After three years with the government, he went into private practice and has sbeen extremely busy ever since. Mercante sees the irony that his caseload keeps him from spending as much time as he’s like on Sea Trials. “I use it for fishing, clamming,” Mercante says. “I love to cook, so I like to go out and harvest my own clams.” But he’s so busy with work, last season Mercante took the boat out only about eight times. To compensate, he often turns Sea Trials into a floating office. “A lot of times I sit on my boat at the dock and read depositions,” he says.

Historical Derivation of Maritime Words and Phases

“Shiver Me Timbers”

Those of a certain age will remember Robert Newton, rolling his eyes and yarring it up in his archetypal Hollywood pirate role--Long John Silver in the 1950 film Treasure Island.
Robert Louis Stevenson used “shiver my timbers” several times in the original 1883 book, for example: "Well, he [Old Pew] is dead now and under hatches; but for two year before that, shiver my timbers, the man was starving!"
Of course, Newton made the most of such “parrot on the shoulder” phrases and it also appears several times in the film's screenplay. Newton's version, like that of all self-respecting stage pirates, was “shiver me timbers”.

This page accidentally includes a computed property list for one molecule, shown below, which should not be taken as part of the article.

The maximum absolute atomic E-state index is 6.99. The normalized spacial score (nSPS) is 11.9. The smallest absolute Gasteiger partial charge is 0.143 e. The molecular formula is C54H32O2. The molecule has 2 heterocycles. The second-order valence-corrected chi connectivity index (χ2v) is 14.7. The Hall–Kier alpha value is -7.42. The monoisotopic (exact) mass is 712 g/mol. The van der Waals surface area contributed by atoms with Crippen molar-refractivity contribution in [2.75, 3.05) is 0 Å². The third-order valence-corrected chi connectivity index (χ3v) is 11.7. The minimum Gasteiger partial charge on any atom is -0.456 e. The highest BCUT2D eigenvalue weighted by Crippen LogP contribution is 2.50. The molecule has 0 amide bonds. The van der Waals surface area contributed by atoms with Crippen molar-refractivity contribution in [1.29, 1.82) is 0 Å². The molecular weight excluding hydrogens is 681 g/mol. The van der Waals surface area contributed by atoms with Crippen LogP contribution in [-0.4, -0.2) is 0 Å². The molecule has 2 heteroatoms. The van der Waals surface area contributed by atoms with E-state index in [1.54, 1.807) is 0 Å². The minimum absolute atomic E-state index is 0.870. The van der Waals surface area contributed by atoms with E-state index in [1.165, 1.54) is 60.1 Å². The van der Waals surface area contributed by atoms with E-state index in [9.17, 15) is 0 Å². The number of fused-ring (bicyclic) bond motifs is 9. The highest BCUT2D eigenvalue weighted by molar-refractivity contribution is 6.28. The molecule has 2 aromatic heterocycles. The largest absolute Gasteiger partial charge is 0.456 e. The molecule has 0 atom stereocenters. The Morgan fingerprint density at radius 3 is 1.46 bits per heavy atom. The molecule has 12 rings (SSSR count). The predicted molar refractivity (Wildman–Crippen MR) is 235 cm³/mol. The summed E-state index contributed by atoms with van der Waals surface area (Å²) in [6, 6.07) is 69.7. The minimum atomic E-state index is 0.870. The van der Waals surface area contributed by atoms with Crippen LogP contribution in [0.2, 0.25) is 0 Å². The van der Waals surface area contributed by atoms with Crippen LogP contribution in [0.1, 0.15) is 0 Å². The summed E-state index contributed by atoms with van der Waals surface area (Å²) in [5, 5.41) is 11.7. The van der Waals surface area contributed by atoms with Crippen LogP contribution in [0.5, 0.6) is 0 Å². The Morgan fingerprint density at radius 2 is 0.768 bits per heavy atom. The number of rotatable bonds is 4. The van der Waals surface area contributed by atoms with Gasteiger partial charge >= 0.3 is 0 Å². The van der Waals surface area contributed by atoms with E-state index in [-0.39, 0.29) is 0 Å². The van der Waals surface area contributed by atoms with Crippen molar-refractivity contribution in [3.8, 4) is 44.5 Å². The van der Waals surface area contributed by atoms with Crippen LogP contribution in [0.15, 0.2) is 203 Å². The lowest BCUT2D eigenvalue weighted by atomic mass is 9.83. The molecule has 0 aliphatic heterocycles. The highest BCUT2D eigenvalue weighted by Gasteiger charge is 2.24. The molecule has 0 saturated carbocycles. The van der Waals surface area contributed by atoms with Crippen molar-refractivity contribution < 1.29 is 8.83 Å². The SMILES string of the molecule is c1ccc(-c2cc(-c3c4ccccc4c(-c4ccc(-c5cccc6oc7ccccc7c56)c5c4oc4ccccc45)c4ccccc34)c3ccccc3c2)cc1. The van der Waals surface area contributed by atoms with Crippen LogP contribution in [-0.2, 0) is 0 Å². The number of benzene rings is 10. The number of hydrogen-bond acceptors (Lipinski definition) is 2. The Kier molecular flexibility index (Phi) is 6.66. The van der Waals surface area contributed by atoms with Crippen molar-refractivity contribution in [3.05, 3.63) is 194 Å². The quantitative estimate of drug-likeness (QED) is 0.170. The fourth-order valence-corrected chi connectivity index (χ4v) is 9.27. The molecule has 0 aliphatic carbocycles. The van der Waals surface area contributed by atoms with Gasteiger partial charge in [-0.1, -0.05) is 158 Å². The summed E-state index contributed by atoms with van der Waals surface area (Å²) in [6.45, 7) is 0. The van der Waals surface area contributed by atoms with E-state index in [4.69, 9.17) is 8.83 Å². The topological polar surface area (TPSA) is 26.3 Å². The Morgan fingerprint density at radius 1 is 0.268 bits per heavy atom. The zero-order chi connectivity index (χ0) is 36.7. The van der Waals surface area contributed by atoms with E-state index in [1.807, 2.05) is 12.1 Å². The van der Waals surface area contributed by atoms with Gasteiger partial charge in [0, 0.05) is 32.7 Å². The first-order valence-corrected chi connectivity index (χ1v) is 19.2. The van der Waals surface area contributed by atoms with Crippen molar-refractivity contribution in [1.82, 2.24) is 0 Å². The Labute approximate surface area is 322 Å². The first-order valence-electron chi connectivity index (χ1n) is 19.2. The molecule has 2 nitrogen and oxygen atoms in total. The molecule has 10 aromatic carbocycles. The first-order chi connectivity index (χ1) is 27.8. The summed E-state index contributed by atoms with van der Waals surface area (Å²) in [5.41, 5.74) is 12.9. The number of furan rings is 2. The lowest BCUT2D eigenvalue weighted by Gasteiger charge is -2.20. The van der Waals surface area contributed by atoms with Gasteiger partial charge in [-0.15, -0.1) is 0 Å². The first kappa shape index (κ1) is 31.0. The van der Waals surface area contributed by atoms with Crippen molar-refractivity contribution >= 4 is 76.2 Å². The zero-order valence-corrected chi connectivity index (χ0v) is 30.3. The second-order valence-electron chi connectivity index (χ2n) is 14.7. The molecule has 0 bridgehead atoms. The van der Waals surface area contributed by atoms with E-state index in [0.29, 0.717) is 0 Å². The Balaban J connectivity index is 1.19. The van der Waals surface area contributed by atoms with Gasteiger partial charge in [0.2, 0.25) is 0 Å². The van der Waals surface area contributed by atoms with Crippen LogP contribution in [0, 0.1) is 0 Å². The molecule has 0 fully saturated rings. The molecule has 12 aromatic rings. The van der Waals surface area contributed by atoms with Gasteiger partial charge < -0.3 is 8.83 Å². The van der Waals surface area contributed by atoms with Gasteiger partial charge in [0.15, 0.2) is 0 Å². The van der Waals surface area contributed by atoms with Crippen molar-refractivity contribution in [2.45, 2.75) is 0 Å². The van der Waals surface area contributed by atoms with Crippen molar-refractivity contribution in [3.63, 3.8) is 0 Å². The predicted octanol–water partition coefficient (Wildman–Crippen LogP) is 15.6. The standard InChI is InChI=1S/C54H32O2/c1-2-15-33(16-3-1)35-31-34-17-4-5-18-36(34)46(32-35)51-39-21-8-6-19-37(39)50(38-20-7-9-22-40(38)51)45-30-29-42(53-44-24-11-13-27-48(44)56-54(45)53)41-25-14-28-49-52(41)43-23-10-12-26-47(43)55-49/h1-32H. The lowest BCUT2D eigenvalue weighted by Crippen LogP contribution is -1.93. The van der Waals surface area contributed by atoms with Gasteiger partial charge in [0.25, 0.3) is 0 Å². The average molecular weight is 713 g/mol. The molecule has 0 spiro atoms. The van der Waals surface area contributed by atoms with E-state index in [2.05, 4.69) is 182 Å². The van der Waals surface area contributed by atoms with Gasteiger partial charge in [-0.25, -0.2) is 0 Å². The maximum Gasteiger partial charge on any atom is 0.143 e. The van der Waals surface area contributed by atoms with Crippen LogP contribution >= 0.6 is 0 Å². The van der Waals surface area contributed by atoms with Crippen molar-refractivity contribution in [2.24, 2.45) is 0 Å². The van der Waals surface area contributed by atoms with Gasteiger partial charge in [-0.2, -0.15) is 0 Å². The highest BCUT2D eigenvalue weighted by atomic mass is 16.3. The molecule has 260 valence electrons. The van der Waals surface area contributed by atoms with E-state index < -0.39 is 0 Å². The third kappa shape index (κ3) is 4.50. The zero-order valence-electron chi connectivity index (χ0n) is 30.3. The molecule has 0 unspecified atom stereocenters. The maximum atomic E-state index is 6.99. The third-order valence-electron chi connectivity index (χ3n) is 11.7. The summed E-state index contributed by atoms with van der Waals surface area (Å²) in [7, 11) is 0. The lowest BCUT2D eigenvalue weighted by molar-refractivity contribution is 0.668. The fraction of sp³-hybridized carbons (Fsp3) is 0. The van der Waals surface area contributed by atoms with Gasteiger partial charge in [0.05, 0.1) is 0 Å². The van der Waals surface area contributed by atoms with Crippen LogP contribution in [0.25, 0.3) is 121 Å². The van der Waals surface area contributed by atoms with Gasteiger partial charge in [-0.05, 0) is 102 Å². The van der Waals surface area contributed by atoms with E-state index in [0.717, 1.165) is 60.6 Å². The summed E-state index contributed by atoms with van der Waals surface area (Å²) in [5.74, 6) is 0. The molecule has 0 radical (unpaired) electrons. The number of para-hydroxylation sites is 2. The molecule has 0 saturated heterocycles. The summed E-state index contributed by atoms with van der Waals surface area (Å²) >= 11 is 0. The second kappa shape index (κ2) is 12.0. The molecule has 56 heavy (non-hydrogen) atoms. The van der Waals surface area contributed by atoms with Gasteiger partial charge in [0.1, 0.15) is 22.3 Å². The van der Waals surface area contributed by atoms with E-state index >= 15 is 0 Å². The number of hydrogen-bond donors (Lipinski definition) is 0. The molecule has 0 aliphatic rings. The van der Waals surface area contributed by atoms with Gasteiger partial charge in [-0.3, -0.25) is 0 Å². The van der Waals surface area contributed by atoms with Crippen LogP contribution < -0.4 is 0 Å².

The first appearance of the phrase in print is in Frederick Marryat's Jacob Faithful, 1834: "I won't thrash you Tom. Shiver my timbers if I do."

One meaning of shiver, which is now largely forgotten, is “to break into pieces”. That meaning originated at least as early as the 14th century and is recorded in several Old English texts. A more recent citation, which makes that meaning clear, is James Froude's Caesar; a sketch, 1879: "As he crossed the hall, his statue fell, and shivered on the stones."

So, the sailor's oath “shiver my timbers”, is synonymous with let my boat breaks into pieces. The question is whether any real sailor used the term or whether it was just a literary invention.

  New Member's Corner

We are pleased to introduce our newest members that have joined from January to June 2014:

Janice Almetes                                                                                       Cary Baker
Alliance Marine Risk Managers, a division of Assured AKCG, Inc.    Frank H. Forman, Inc.
Fort Lauderdale, Florida                                                                         Pompano Beach, Florida

Robert L. Bamdas                                                                                   Carlos M. Torres